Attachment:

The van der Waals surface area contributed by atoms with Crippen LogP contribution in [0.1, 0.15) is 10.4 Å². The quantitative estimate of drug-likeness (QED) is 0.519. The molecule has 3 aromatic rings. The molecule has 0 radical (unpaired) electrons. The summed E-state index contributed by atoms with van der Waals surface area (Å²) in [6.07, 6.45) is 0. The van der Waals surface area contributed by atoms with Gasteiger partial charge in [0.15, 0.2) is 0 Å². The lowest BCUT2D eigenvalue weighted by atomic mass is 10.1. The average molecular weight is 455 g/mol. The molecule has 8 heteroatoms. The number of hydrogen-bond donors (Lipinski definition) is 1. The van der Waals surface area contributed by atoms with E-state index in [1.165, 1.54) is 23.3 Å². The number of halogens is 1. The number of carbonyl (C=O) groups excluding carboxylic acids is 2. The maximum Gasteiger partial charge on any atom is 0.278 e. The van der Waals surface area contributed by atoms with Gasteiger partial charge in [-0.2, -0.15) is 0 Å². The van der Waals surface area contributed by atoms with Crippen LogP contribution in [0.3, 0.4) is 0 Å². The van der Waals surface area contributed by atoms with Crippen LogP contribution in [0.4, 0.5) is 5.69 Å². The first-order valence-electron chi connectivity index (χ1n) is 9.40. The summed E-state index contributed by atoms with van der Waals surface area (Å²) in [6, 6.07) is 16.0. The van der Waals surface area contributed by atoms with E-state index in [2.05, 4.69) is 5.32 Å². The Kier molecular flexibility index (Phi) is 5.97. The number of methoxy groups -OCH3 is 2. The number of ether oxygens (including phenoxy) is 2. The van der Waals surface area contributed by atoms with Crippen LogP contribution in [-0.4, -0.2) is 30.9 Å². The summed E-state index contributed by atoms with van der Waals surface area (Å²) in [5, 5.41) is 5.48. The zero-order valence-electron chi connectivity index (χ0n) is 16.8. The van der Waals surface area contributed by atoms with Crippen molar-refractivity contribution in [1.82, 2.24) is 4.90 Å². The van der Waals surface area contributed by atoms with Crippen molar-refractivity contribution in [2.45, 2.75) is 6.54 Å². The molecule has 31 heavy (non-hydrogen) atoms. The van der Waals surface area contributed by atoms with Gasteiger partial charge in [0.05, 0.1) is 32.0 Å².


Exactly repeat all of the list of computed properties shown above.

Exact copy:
The van der Waals surface area contributed by atoms with Crippen LogP contribution in [0.1, 0.15) is 10.4 Å². The quantitative estimate of drug-likeness (QED) is 0.519. The molecule has 3 aromatic rings. The molecule has 0 radical (unpaired) electrons. The summed E-state index contributed by atoms with van der Waals surface area (Å²) in [6.07, 6.45) is 0. The van der Waals surface area contributed by atoms with Gasteiger partial charge in [0.15, 0.2) is 0 Å². The lowest BCUT2D eigenvalue weighted by atomic mass is 10.1. The average molecular weight is 455 g/mol. The molecule has 8 heteroatoms. The number of hydrogen-bond donors (Lipinski definition) is 1. The van der Waals surface area contributed by atoms with E-state index in [1.165, 1.54) is 23.3 Å². The number of halogens is 1. The number of carbonyl (C=O) groups excluding carboxylic acids is 2. The maximum Gasteiger partial charge on any atom is 0.278 e. The van der Waals surface area contributed by atoms with Gasteiger partial charge in [-0.2, -0.15) is 0 Å². The van der Waals surface area contributed by atoms with Crippen LogP contribution in [0.3, 0.4) is 0 Å². The van der Waals surface area contributed by atoms with Crippen LogP contribution in [0.4, 0.5) is 5.69 Å². The first-order valence-electron chi connectivity index (χ1n) is 9.40. The summed E-state index contributed by atoms with van der Waals surface area (Å²) in [6, 6.07) is 16.0. The van der Waals surface area contributed by atoms with E-state index in [2.05, 4.69) is 5.32 Å². The Kier molecular flexibility index (Phi) is 5.97. The number of methoxy groups -OCH3 is 2. The number of ether oxygens (including phenoxy) is 2. The van der Waals surface area contributed by atoms with Crippen LogP contribution in [-0.4, -0.2) is 30.9 Å². The summed E-state index contributed by atoms with van der Waals surface area (Å²) in [5, 5.41) is 5.48. The zero-order valence-electron chi connectivity index (χ0n) is 16.8. The van der Waals surface area contributed by atoms with Crippen molar-refractivity contribution in [1.82, 2.24) is 4.90 Å². The van der Waals surface area contributed by atoms with Crippen molar-refractivity contribution in [2.45, 2.75) is 6.54 Å². The molecule has 31 heavy (non-hydrogen) atoms. The van der Waals surface area contributed by atoms with Gasteiger partial charge in [0.05, 0.1) is 32.0 Å².